The underlying dilemma remains unresolved. Like the Labor government before it, sharp divisions on the issue wrack the Liberal-National coalition.
Abbott will likely encourage a further expansion of US military-intelligence operations on Australian territory. During the election campaign, he addressed a US-Australia Leadership Dialogue event, and declared that “America is really not a foreign country except in a juridical sense; we regard America and Americans as family.” The Australian Financial Review ’s Washington correspondent John Kehoe afterward observed: “He [Abbott] flew more than four hours from Darwin to be there. It was noted by close observers of the Australia-US alliance that Abbott attended only 24 hours before the first nationally televised leadership debate against Rudd, who did not attend.”
Outgoing US ambassador to Australia, Jeffrey Bleich, yesterday addressed the National Press Club, hailing the US-Australia alliance, while also endorsing Abbott’s plan for a massive increase in military spending. Bleich’s public intervention, coming just days after the election, served to underscore the crucial role played by Washington in Australian bourgeois politics.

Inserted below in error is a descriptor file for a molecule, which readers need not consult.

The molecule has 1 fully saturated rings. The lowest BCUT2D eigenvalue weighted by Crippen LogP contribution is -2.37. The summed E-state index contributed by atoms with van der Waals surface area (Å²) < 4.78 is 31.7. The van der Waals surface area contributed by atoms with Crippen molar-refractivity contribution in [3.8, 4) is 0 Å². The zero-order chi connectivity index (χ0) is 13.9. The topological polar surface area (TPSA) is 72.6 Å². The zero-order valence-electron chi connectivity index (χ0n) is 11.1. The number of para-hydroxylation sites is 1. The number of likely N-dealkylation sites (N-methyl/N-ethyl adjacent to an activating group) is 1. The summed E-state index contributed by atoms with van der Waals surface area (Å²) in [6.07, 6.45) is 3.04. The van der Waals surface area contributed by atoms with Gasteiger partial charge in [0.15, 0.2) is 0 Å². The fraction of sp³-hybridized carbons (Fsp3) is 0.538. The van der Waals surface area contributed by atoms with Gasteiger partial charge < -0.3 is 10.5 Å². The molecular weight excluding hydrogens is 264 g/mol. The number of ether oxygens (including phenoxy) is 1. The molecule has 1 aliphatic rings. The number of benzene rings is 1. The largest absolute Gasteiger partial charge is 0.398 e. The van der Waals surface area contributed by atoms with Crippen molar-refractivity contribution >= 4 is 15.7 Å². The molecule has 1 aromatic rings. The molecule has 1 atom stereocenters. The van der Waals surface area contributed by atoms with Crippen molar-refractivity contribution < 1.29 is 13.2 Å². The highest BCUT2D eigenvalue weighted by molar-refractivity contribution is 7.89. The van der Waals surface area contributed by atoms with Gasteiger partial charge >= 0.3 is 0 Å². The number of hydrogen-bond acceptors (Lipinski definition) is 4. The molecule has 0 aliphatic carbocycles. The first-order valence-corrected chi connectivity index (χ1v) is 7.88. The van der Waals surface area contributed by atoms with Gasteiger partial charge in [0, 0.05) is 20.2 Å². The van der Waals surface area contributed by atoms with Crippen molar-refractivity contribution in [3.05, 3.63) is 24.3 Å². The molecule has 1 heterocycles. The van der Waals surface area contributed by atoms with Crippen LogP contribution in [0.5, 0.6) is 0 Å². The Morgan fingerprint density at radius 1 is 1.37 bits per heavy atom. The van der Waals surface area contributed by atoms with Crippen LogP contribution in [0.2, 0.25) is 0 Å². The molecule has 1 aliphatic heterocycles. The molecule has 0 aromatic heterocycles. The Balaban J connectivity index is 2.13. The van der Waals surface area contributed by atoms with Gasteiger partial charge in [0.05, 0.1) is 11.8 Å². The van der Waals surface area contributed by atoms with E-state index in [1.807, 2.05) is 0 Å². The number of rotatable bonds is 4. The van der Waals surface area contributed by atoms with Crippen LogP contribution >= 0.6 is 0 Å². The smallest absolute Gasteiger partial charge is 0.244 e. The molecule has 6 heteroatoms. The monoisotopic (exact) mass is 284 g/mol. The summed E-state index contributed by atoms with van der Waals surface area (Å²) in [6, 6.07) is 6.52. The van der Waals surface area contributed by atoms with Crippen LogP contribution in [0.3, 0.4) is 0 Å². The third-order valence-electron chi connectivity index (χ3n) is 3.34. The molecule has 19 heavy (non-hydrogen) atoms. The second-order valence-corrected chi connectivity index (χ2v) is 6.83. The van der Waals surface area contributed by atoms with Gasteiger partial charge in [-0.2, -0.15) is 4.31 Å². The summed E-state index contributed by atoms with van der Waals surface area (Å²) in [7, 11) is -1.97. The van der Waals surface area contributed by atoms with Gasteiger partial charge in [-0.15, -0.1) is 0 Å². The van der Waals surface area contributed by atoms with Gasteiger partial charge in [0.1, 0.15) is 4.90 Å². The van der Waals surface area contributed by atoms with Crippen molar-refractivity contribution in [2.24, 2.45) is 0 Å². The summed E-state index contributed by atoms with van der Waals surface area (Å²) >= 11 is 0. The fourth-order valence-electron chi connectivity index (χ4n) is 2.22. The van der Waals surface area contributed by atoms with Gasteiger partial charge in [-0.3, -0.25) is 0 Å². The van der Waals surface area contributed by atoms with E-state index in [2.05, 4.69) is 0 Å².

Malcolm Turnbull—whom Abbott defeated as Liberal leader by just a single vote in December 2009 and makes no secret of his ambition to become prime minister—has a different position than Abbott. Like Rudd, Turnbull is no opponent of the US-Australia alliance but has condemned any move to “contain” China. He was critical of Obama’s November 2011 speech in the Australian parliament announcing the US “pivot” directed against Beijing. Turnbull declared that “an Australian government needs to be careful not to allow a doe-eyed fascination with the leader of the free world to distract from the reality that our national interest requires us truly (and not just rhetorically) to maintain both an ally in Washington and a good friend in Beijing.”
The incoming government is similarly divided over numerous areas of social and economic policy. There are differences within the Liberal Party, and between the Liberal and National parties, on issues including the scale and speed of government cuts, paid parental leave, foreign investment rules, and pro-business climate change policies. These differences reflect the conflicting sectional corporate interests represented by different wings of the Coalition. They will quickly erupt to the surface as Abbott moves ahead with his class-war agenda.